An Overview of Recent Facebook Review Changes
Chris Ratchford

As Facebook becomes a more popular destination for people to post ratings and reviews of businesses, the site is experiencing some speed bumps. Case in point: an ongoing issue related to the way it changed its ratings/recommendations system in 2018. It looks like Facebook is not consistently managing the transition to a new review system that took hold in 2018. As a result, some customer reviews are disappearing. Here is more context: in 2018, Facebook changed its ratings/recommendations system. Under the old way, Facebook users rated businesses on a scale of 1 to 5. In August 2018, though, Facebook introduced a simpler approach of having people either recommend or not recommend (Recommend / Doesn’t Recommend ) a business, as well as write a comment, as shown below:

But Facebook still needs to address a lingering issue: What happens to all of those reviews people posted using the numerical rating system prior to the switchover in 2018? 

How Facebook Has Been Changing Review Display

Facebook has not consistently applied a system for managing old reviews. Many Facebook watchers observed that Facebook simply began to stop dating reviews prior to August 2018. In addition, for at least one client, Facebook was hiding previously published reviews prior to November 2018, as with the example below. When we viewed reviews by Most Recent, Facebook showed no more reviews available on the page.

But you can still get access to the old review if you performed a workaround  — specifically if you hold on your keyboard Open_Graph_StoryID(External ReviewID). Below is an example that proves there are reviews dated before November 12, 2018.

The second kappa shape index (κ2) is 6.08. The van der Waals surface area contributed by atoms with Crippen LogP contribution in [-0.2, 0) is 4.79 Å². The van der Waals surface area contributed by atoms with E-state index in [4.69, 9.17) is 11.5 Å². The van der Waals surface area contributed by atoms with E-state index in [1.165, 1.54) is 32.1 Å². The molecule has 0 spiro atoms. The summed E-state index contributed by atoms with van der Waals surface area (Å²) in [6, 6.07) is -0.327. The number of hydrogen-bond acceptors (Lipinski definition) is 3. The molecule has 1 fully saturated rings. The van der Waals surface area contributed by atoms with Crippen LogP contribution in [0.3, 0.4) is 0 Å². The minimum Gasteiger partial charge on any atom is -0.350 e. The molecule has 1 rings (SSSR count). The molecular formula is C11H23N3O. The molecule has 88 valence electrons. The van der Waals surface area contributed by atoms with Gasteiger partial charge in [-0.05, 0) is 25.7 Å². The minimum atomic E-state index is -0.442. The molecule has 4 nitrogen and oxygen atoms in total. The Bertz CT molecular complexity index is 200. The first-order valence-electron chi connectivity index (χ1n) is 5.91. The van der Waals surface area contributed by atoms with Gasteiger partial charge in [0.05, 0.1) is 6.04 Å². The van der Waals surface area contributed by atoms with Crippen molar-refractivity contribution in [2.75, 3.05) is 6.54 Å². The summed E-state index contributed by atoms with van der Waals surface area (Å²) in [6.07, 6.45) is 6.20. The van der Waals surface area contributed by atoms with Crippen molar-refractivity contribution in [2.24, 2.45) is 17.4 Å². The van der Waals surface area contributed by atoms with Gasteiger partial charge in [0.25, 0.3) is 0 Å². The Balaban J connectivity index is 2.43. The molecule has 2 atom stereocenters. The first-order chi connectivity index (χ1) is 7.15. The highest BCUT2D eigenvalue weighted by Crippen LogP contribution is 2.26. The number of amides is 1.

A Review Dated November 6, 2018

Migrating Old Reviews?

We’ve noticed Facebook migrated some reviews older than 2017 to the recommendation-based system that took hold in August 2018. 

As shown above, we assume that Facebook is in the process of migrating old numbers-based ratings to the recommendation-based system – and also suppressing the old reviews. This inconsistent behavior has created confusion.

What’s Next?

I suspect that Facebook no longer believes the old reviews to be valuable. That’s because, in February 2020, Facebook stopped providing a unique ID for the old rating-only type reviews. Historically, every review on Facebook (star rating only or star rating and comment) would have a unique ID associated with it. Facebook’s actions demonstrate that it no longer sees enough value in old reviews to attach a unique identifier to them for API review management purposes. 

If you manage your Facebook presence directly, I suggest that you reach out to Facebook directly to achieve a resolution on how the company is managing the disposition of reviews.

Having A Track Record of Reviews is Important to Your Reputation 

To be sure, having up-to-date reviews is important, and so far it looks like reviews under the recommendations-based system are being published regularly. But it’s also important to maintain a lengthy track record of reviews. Businesses with more reviews have more credibility.

This is especially important given how important Facebook has become a ratings/reviews destination. I consider Facebook to be a “customer review amplifier.” Review amplifiers wield an inordinate impact on a business’s online perception. They not only amplify a company’s presence via search – but they also get more attention for a business through customer reviews. The most influential review amplifier is Google, but Facebook is right up there with Google given Facebook’s social media reach. According to Facebook, about one-third of people on Facebook use the platform to look for recommendations, and two out of three visit the Facebook page of a local business or event once a week.

So it’s especially important that Facebook manage carefully how it revises its approach to ratings and reviews.

Chris designed his first website almost 25 years ago in the days of Macromedia Dreamweaver. Fast forward a dozen years later, Chris started his own “one-man” dental SEO agency, Prodentite, helping dentists with their online presence from custom dental websites and local SEO, to paid search. In 2012, Chris attended his first (of many) LocalU conference where he met Joy Hawkins and many other key contributors in the newly emerging world of local search.